> > 6.  How many of the above features can minimally represent a star 
> > system (assuming pc inter-planetary travel)?
> 
> You randomly generate as many star systems as you like.  Each system generates
> a number of planets from 0 to (say) 10, based on the attributes of the star.
> Each of these planets is given attributes (size, age, terrain, clime) based
> on the attributes of the star and the distance from the star.

Yep, there's an excellent system in the Traveller rpg series, 
detailed in the book Scout.  I'd think a derivative system would 
work.
 
> At this point you have the choice whether you want your races hand-crafted
> or not.  You may want to create a bunch of interesting alien races, then
> have the generator (or possibly yourself, if you don't mind some busy work)
> search for a planet which meets all the life-support requirements for the
> race.  If you want a dizzying number of races (ala Star Trek), you'll probably
> want to define basic attributes (ie, 'bumpy forehead' or 'warlike') and
> families, then have a generator that actually creates aliens from there.
> Giving them culture and history is another thing altogether, but this will
> take care of pre-civilization races romping around on various planets.

Again a mixture of computer generated and hand crafted, it sounds 
like an excellent approach.   It would be nice to first map out a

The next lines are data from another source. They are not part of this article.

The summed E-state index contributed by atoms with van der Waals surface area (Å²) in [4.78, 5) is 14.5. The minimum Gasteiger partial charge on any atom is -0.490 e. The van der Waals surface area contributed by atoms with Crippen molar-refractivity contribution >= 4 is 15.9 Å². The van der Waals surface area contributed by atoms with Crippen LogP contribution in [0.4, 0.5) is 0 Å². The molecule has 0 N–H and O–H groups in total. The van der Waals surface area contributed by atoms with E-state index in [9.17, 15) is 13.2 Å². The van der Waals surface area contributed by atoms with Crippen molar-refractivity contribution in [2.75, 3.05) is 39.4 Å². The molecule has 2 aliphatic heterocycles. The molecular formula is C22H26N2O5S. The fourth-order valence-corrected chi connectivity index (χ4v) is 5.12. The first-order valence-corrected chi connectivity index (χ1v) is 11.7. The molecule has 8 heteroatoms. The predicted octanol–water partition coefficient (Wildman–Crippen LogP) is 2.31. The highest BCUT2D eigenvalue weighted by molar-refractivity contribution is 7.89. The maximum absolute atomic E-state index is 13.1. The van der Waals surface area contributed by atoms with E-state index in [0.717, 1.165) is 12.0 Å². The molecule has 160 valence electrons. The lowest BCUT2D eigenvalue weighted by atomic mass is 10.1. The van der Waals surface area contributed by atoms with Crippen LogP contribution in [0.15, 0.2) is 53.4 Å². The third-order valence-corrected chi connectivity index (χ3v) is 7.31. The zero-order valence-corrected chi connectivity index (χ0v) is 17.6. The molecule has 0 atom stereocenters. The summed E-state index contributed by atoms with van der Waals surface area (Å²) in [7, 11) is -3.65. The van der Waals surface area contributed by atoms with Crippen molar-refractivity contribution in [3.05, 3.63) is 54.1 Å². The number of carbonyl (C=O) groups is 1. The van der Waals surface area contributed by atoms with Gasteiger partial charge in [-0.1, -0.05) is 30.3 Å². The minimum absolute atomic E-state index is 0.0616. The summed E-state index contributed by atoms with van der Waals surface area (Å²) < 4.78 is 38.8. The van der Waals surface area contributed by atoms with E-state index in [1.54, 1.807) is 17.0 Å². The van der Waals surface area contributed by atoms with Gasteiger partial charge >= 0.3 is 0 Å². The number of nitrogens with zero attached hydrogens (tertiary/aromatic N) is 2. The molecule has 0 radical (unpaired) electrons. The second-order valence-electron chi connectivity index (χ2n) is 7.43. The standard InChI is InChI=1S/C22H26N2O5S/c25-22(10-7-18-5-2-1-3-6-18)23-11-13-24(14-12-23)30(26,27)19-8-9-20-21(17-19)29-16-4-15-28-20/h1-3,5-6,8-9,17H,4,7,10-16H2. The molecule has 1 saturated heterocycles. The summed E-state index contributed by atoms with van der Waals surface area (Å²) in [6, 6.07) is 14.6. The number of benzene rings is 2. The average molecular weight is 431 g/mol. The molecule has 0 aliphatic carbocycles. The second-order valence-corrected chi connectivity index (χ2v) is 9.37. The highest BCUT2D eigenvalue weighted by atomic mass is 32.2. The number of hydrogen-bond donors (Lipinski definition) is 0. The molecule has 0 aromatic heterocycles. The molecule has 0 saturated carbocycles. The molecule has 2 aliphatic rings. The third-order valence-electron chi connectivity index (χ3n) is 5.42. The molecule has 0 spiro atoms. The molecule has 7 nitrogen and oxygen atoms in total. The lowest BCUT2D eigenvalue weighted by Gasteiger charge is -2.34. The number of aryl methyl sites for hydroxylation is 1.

core region using the virtual star system generator and then 
'concrete-ize' those that where to become the hand modified core 
worlds representing the homeworlds and major colonies of the major 
races in the game.
 
> > 7.  How many zones/rooms can an average builder generate in a years 
> > time?
> 
> This varies quite a bit, but more importantly I doubt that what you are
> after is a hand-crafted, room-based world.  At any rate I would probably
> throw up if I logged onto a 'space' mud and walked around spacecraft or
> even space itself with 'n, e, s, w'...something like this literally begs
> to be a coordinate/object system, with commands like 'go towards', 'turn
> toward', 'avoid', etc.

Space travel and like activeties will definately require a 
co-ordinate/object type of system.  However, for walking inside of 
objects/areas, I think a more traditional approach will not only work 
but be more familiar to the players... although I may well go to a 
facing system for player movement.   For a simple test, I logged onto 
swmud last night and played a bit.  While there where quite a few 
things I didn't particularly care for, I found the vector/co-ordinate based 
movement in space and the cardinal movement on worlds to combine 
quite nicely.  

Brian Price aka Delver <blprice at bedford.net>